For over 120,000 people of Japanese descent, two-thirds of which were American Citizens, this was their story in the Heart Mountain Barracksspring of 1942.  An unfounded fear of sabotage and spying by people of Japanese descent prompted President Roosevelt to sign an executive order relocating all Japanese to camps in the interior of the US, usually in remote areas.  We visited one of these locations near Cody, the Heart Mountain Relocation CenterHeart Mountain VC InteriorThe site has a beautiful new visitor center built to resemble the original barracks and there are interpretive signs along paths throughout the former grounds of the camp.  The visitor center exhibits are striking – full size pictures of internees are interspersed with camp pictures, documents, and descriptions of daily life in the camps.  The camps became home for the Japanese-Americans for over three years.  Gardens and fields were planted, schools were formed, small businesses were created, and even Boy and Girl Scout troops were formed.  Children of Heart MountainBut it was the pictures of the children that touched us.  How could the parents explain why they were here, and how could the children understand the barbed wire and the armed guards?  Amazingly, the videos of the children, now elderly, all spoke of how they accepted their lives, went to school, played, and lived their lives just as other children.  Heart Mountain View From VCMany of the young men in the camps  went on to fight honorably in the WWII European theater, but after the war, they, along with those in the camps, were unable to return to their homes due to the post-war hatred.  In the end, most of the Japanese-Americans relocated throughout the country, and stoically got on with their lives without looking back.  Brenda and I can understand the hysteria and fear in the early days of WWII; but it’s still hard to understand how all of the members of an ethnic group can be blamed for actions of those in another country, and we like to think that something like this could never happen now.  But then again, on the wall of the last exhibit were cards that visitors had left with their thoughts.  One said, “Last night at a local restaurant I overheard another patron loudly tell his friend that they should round up all of the Muslims and put them in camps”. 
In reviewing the historical information at Heart Mountain, I came across this statement that we all need to remember:
“You may think that the Constitution is your security—it is nothing but a piece of paper. You may think that the statutes are your security—they are nothing but words in a book. You may think that elaborate mechanism of government is your security—it is nothing at all, unless you have sound and uncorrupted public opinion to give life to your Constitution, to give vitality to your statutes, to make efficient your government machinery.”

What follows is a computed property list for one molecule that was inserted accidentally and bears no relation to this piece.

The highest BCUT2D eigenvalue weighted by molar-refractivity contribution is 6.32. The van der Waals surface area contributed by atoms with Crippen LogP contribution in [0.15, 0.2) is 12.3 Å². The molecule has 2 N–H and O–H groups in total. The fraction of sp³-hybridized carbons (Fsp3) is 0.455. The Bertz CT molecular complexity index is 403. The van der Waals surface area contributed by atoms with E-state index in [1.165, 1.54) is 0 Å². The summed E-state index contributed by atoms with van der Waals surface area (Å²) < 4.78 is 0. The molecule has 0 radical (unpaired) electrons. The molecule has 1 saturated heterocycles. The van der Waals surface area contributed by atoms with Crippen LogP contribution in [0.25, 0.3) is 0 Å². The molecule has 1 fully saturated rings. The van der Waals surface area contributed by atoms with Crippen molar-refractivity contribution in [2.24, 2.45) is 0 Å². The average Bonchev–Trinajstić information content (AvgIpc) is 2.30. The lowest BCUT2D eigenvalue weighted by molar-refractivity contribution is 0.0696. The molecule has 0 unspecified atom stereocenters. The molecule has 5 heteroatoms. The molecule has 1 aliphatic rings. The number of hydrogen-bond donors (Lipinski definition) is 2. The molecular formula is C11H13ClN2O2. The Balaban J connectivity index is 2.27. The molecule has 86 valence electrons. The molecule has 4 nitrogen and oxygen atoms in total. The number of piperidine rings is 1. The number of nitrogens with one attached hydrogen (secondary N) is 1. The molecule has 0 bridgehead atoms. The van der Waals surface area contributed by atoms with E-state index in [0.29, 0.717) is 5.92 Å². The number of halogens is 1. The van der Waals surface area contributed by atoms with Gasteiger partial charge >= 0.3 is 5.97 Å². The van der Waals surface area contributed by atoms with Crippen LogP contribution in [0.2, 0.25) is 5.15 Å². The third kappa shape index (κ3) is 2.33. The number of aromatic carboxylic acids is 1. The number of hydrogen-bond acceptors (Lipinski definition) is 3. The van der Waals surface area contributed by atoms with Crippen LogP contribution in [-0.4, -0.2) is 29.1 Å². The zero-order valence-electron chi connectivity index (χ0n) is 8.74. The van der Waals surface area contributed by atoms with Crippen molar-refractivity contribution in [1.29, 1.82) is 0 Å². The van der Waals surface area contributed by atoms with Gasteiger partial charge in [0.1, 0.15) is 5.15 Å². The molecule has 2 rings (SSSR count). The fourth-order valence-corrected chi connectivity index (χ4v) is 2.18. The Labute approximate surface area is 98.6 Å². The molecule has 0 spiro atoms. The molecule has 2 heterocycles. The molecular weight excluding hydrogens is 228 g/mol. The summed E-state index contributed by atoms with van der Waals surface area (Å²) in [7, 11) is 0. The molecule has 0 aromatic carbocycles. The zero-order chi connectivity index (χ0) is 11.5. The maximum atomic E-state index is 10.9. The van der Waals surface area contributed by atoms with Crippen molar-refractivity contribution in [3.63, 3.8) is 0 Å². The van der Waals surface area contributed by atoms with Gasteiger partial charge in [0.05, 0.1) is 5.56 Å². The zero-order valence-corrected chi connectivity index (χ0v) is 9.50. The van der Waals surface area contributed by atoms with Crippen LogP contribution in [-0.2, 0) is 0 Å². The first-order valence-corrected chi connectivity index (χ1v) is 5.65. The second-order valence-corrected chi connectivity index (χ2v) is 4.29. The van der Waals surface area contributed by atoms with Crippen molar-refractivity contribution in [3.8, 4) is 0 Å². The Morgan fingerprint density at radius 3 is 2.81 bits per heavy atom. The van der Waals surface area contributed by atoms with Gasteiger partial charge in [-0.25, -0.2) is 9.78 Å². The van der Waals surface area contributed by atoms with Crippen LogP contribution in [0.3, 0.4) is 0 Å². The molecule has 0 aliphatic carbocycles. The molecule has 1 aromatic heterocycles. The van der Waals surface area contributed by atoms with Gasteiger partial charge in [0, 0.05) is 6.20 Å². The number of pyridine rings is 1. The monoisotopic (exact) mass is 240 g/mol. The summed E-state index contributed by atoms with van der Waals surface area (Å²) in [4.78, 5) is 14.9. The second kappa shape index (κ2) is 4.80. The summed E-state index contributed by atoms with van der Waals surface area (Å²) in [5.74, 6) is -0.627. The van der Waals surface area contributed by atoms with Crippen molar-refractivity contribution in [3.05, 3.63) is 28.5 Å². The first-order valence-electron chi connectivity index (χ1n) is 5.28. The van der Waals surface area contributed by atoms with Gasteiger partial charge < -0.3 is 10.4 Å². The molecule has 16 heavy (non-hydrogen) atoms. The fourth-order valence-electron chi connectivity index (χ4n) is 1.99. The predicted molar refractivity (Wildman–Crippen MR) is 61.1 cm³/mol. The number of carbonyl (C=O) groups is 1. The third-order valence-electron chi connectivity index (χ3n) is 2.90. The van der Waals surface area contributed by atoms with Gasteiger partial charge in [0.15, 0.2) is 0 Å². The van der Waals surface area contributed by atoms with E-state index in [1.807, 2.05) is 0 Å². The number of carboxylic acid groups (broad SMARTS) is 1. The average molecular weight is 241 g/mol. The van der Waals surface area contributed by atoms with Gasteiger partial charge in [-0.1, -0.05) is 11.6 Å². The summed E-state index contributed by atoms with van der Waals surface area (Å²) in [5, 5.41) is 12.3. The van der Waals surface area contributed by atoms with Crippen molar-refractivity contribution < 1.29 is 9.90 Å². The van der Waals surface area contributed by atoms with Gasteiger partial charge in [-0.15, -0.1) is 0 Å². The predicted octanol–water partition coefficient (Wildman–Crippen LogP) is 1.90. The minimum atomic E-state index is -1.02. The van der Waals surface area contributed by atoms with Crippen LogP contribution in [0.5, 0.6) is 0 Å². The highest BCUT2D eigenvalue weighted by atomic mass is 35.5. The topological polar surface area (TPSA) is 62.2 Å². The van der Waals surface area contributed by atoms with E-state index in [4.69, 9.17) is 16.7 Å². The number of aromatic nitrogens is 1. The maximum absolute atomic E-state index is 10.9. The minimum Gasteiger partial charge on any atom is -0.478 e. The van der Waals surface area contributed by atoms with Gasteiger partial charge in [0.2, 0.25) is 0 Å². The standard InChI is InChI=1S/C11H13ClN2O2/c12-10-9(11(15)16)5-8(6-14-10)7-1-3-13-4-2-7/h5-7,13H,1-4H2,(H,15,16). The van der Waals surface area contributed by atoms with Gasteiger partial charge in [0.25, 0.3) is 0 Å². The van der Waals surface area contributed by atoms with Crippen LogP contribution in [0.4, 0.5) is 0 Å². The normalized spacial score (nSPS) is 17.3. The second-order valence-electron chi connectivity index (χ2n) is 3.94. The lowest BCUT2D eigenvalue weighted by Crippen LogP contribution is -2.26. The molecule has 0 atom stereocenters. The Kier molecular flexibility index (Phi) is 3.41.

—Charles Evan Hughes
Chief Justice U.S. Supreme Court, 1930-1941

Saturday, September 17, 2011

Revisiting the Beartooth Highway

If there’s one place that we recommend everyone see, it’s the Beartooth All-American Road.  Starting just outside the Northeast gate to Yellowstone, it winds it’s way for 67 miles before descending into Red Lodge, Montana.  We started our visit from Cody, entering the Chief Joseph Scenic Byway, a beautiful drive through the Absaroka Mountains.  Following the road over Dead Indian Pass, we stopped at Sunlight Creek Bridge for a quick look, then continued on to the road’s end at the Beartooth Highway.  In the distance, the almost-perfect granite chisel of  Pilot Peak dominated the skyline.  This time of year, there wasn’t much snow in the Beartooth Mountains, which made for an easy drive.  In trying to describe our Chief Joseph/Beartooth trip, words just can’t do it justice, but perhaps the pictures will give you an idea of what we saw.  So take a look, and don’t forget to click on the pictures to give you the expanded view:
Chief Joseph Highway View
Chief Joseph Highway View2
Chief Joseph Overlook
Chief Joseph Stream
Pilot Peak

Beartooth Butterfly
Beartooth Hwy Panorama
Beartooth Highway
Beartooth Highway2
We’ve got more to share – c’mon back see!

Friday, September 09, 2011

Escaping to the Escapade

Gosh – we’re way behind on updating our travels, but we’ve been so busy having fun we didn’t have time to write about it!  So here we go: